“The challenge has never been about security, but about transparency,” wrote Raj Samani, our Chief Technology Officer here at Intel Security’s Europe, Middle East and Africa division, in a recent blog post. To gain visibility into the security posture of a third-party provider, IT teams should at a minimum secure audit rights to examine the provider’s practices and ensure the proper certifications are in place.
Audit rights can be built into a service level agreement (SLA) as a way to make sure the provider complies with corporate security policies and industry or government regulations. This is one reason why the ability to develop comprehensive SLAs with service providers is an increasingly important skill. IT and security teams will need to work together to negotiate terms that provide maximum protection and visibility into third-party services, to ensure that data, applications, and other components of your cloud environment are secure and compliant.
In addition to formal audits, security professionals require skills (and tools) for continuously monitoring compliance and threats across SaaS, PaaS, and IaaS deployments in two key areas: threats and applications. Starting with threats, achieving (or maintaining) visibility to specific threats across these environments so your organization has a full view of attacks is critical. That visibility needs to extend across endpoint, infrastructure, and network elements in order to recognize and respond to coordinated, multi-angle attacks.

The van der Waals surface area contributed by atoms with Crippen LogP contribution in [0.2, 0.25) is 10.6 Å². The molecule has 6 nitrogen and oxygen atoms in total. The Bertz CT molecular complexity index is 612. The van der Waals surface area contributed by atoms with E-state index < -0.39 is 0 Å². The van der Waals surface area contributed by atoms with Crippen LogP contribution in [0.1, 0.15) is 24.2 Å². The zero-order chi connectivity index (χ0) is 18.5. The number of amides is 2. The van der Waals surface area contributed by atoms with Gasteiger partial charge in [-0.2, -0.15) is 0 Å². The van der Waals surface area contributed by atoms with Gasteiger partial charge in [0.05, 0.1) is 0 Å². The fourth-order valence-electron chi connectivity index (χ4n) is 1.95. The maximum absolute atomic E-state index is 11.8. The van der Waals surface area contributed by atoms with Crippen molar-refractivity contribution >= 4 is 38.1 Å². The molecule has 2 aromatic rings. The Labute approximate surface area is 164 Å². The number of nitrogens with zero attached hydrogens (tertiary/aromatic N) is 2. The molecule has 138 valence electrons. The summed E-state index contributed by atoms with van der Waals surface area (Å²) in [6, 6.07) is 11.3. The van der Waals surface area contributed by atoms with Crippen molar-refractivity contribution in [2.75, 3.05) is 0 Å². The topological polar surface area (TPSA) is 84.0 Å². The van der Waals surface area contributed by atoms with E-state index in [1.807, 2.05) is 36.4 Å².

Second, in application security experience with cloud access security brokers (CASBs) will help security professionals increase the visibility into user behavior and their needs across public cloud service providers.
That said, we see convergence between the need for application visibility, threat visibility, and data security for SaaS applications, so look for skills that bridge those three areas as you build an organization for the future. The same need for a blended skill set will increasingly be true as threat and application needs converge.
Organizations in highly regulated industries also need to devote resources to tracking how third-party providers handle data and applications to ensure compliance with industry-specific regulations. The same goes for global players: Requirements around data storage can vary dramatically by country, requiring in-depth knowledge of local regulations regarding where data resides and how it is transmitted for any geography in which you do business.
Skills for Hybrid: the New Private Cloud